Four Steps For Nurses To Begin Their Private Practice

Have you been working for a considerable amount of time under the wings of nurse managers in various healthcare settings? Do you, as a nurse, want to take a step forward by starting your private practice as a Nurse Practitioner?

Beginning your private practice and working as your own boss has a handful of requirements you need to meet. Most importantly, it all depends on whether the state you currently work in allows you to open a private practice to provide primary care to patients or not. If it does, let us first discuss why opening a private practice is beneficial for the community’s overall health.

Why open a private practice?

Like every other business, every start-up comes with its fair share of risks and expenses. So why should you spend so much time, resources, and effort to establish your private practice? With your medical degree, you also can work in another hospital or clinical setting in a position that pays better. So what is the point of opening a private practice?

The answer is simple. According to research published by Policy Advice, in 2018, the global healthcare industry’s worth was at a staggering $8.4 trillion with an annual growth rate higher than 7.3%. However, most of the hospitals and clinics in the US are part of an enterprise. It means that this highly competitive industry is working under the hands of a few privileged elites. If you disagree with such a business model, starting a private practice will give you more autonomy over your work. It will enable you to contribute in ways you consider socially and economically fair. Private practice also opens up more opportunities to provide quality care to patients in more meaningful ways.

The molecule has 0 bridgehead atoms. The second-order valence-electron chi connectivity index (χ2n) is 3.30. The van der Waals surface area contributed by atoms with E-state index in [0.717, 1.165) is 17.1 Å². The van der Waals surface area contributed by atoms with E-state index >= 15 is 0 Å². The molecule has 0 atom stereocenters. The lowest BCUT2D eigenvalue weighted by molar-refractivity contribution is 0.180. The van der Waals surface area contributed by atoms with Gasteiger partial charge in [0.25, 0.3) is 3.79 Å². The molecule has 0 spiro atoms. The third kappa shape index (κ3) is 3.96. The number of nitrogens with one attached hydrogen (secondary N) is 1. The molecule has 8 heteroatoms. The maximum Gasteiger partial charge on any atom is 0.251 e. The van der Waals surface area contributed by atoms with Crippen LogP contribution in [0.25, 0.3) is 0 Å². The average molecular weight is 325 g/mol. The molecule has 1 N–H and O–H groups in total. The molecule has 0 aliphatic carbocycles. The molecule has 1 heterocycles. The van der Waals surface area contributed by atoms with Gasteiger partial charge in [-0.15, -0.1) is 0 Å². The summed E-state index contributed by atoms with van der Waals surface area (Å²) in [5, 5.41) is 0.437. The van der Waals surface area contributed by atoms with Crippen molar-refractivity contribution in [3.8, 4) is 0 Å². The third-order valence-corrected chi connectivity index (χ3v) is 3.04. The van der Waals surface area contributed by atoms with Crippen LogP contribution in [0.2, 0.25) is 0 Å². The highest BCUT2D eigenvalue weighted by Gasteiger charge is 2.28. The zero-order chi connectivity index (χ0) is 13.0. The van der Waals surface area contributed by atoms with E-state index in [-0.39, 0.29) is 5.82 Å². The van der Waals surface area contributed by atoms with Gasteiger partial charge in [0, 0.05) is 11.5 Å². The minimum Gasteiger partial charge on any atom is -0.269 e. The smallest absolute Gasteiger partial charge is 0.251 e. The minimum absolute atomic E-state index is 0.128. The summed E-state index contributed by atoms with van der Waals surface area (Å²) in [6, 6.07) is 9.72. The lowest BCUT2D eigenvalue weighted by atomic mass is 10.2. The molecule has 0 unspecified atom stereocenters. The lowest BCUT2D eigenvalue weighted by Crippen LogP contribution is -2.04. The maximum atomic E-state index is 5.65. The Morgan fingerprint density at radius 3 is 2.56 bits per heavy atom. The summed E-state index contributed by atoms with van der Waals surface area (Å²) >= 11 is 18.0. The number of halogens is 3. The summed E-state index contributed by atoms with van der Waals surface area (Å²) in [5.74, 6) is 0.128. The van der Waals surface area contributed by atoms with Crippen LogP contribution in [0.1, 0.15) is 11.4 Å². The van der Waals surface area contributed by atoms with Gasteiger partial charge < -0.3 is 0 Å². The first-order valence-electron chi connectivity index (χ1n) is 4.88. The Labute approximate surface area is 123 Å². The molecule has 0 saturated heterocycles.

So, if you want to take a head start, consider browsing and enrolling in BSN to DNP programs online and get your degree and license to begin practicing independently. Once you achieve that goal, the entrepreneurial aspect of opening your private practice starts. Here are four steps that you’ll need to consider: